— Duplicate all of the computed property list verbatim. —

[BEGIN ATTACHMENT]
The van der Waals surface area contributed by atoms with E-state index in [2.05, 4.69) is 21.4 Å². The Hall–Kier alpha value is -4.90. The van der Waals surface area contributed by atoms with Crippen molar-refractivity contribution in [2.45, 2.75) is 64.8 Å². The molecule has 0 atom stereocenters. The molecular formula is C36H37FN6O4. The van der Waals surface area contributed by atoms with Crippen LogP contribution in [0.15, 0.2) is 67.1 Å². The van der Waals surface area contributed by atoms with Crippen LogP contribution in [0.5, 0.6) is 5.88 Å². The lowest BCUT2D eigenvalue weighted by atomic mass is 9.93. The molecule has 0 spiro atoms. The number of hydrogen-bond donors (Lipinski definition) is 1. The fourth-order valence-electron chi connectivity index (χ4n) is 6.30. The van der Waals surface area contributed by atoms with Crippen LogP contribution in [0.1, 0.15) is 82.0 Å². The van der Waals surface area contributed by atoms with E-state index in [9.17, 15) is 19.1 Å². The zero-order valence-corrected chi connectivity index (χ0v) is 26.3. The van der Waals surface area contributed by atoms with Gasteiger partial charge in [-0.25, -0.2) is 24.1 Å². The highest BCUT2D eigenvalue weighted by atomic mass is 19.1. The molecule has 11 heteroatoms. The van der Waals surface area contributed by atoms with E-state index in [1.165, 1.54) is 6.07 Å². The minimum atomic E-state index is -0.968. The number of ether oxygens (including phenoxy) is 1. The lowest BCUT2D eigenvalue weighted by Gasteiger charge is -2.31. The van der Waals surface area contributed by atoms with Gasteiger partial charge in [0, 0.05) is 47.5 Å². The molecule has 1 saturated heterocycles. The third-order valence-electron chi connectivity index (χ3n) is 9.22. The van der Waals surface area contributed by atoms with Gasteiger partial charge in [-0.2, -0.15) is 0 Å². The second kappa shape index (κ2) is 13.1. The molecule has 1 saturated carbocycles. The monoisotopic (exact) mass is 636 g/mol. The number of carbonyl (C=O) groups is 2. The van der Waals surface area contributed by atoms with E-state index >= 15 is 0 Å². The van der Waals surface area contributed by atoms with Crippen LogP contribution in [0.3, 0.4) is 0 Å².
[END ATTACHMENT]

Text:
The van der Waals surface area contributed by atoms with E-state index in [2.05, 4.69) is 21.4 Å². The Hall–Kier alpha value is -4.90. The van der Waals surface area contributed by atoms with Crippen molar-refractivity contribution in [2.45, 2.75) is 64.8 Å². The molecule has 0 atom stereocenters. The molecular formula is C36H37FN6O4. The van der Waals surface area contributed by atoms with Crippen LogP contribution in [0.15, 0.2) is 67.1 Å². The van der Waals surface area contributed by atoms with Crippen LogP contribution in [0.5, 0.6) is 5.88 Å². The lowest BCUT2D eigenvalue weighted by atomic mass is 9.93. The molecule has 0 spiro atoms. The number of hydrogen-bond donors (Lipinski definition) is 1. The fourth-order valence-electron chi connectivity index (χ4n) is 6.30. The van der Waals surface area contributed by atoms with Crippen LogP contribution in [0.1, 0.15) is 82.0 Å². The van der Waals surface area contributed by atoms with E-state index in [9.17, 15) is 19.1 Å². The zero-order valence-corrected chi connectivity index (χ0v) is 26.3. The van der Waals surface area contributed by atoms with Gasteiger partial charge in [-0.25, -0.2) is 24.1 Å². The highest BCUT2D eigenvalue weighted by atomic mass is 19.1. The molecule has 11 heteroatoms. The van der Waals surface area contributed by atoms with E-state index in [1.165, 1.54) is 6.07 Å². The minimum atomic E-state index is -0.968. The number of ether oxygens (including phenoxy) is 1. The lowest BCUT2D eigenvalue weighted by Gasteiger charge is -2.31. The van der Waals surface area contributed by atoms with Gasteiger partial charge in [0, 0.05) is 47.5 Å². The molecule has 1 saturated heterocycles. The third-order valence-electron chi connectivity index (χ3n) is 9.22. The van der Waals surface area contributed by atoms with Gasteiger partial charge in [-0.2, -0.15) is 0 Å². The second kappa shape index (κ2) is 13.1. The molecule has 1 saturated carbocycles. The monoisotopic (exact) mass is 636 g/mol. The number of carbonyl (C=O) groups is 2. The van der Waals surface area contributed by atoms with E-state index >= 15 is 0 Å². The van der Waals surface area contributed by atoms with Crippen LogP contribution in [0.3, 0.4) is 0 Å².